The pair has signed a memorandum of understanding and terms sheet that will see them assess the feasibility of working together for the staged development, construction and operation of the planned plant at the Hochst chemical park near Frankfurt.
The plant will take lithium chloride into higher-quality lithium hydroxide.
Nobian, which is owned by The Carlyle Group and GIC, is the fourth largest chlor-alkali producer in Europe, and has extensive electrolysis operational experience, using a process similar to that used in Vulcan's planned flowsheet.
The three-phase agreement covers the definitive feasibility study and the operation of a demonstration plant at Nobian's existing site at Hochst, near where Vulcan has secured ground for its plant.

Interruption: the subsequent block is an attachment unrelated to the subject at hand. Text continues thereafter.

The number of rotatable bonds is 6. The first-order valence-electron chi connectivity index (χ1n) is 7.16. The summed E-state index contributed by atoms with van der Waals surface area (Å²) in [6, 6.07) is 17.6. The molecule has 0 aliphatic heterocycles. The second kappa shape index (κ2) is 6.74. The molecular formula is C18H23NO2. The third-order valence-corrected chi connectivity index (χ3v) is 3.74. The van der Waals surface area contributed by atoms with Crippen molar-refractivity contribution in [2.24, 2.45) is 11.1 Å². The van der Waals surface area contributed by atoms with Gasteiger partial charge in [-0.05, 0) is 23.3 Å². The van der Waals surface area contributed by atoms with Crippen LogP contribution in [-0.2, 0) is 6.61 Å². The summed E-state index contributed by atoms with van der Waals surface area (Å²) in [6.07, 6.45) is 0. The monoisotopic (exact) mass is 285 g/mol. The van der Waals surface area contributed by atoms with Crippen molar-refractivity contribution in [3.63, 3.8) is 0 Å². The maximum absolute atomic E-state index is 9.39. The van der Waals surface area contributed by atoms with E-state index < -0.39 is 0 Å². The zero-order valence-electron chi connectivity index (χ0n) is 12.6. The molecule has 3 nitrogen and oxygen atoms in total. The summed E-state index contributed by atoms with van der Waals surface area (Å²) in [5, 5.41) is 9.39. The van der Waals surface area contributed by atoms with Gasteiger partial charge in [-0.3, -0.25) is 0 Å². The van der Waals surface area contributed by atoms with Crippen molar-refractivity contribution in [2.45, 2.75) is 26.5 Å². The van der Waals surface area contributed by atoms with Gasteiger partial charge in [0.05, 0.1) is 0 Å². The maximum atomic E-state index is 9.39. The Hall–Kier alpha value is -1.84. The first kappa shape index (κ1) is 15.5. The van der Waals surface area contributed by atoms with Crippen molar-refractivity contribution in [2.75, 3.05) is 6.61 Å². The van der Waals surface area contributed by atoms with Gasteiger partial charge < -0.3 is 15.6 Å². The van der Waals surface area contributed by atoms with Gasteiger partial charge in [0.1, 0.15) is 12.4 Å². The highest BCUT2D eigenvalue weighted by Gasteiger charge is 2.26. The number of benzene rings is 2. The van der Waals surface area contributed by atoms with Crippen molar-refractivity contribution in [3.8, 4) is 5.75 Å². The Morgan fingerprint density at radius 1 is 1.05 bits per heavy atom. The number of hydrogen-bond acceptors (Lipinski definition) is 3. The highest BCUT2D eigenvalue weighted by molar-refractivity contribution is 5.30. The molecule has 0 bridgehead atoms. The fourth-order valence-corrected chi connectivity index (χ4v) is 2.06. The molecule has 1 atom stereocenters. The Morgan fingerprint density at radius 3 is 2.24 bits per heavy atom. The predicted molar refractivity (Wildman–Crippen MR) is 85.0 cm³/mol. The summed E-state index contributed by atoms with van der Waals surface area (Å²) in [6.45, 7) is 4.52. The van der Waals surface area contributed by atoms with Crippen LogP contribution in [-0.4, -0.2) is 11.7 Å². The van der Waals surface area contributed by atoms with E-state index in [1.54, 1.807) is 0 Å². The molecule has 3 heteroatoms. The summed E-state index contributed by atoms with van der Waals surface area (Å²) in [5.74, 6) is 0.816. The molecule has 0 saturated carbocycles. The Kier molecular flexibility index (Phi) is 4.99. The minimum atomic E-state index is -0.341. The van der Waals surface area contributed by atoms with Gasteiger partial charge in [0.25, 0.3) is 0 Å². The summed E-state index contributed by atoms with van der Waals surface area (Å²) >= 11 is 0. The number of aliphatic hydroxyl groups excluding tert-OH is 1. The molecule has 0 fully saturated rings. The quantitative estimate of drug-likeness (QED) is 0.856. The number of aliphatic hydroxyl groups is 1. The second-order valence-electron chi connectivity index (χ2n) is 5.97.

In tandem with the trial plant, a third phase will assess design/engineering, construction, start-up and joint operation of the commercial plant.
The pair will also discuss offtake agreements, where the chlorine and hydrogen by-products produced by Vulcan could be delivered to Nobian via pipelines.
Vulcan managing director Dr Francis Wedin said Nobian's experience would contribute to de-risking the planned scale-up and build-out of the Zero Carbon Lithium project in 2024.
The project would strip lithium from brine aquifers via geothermal wells in the Rhine Valley for use in the battery sector.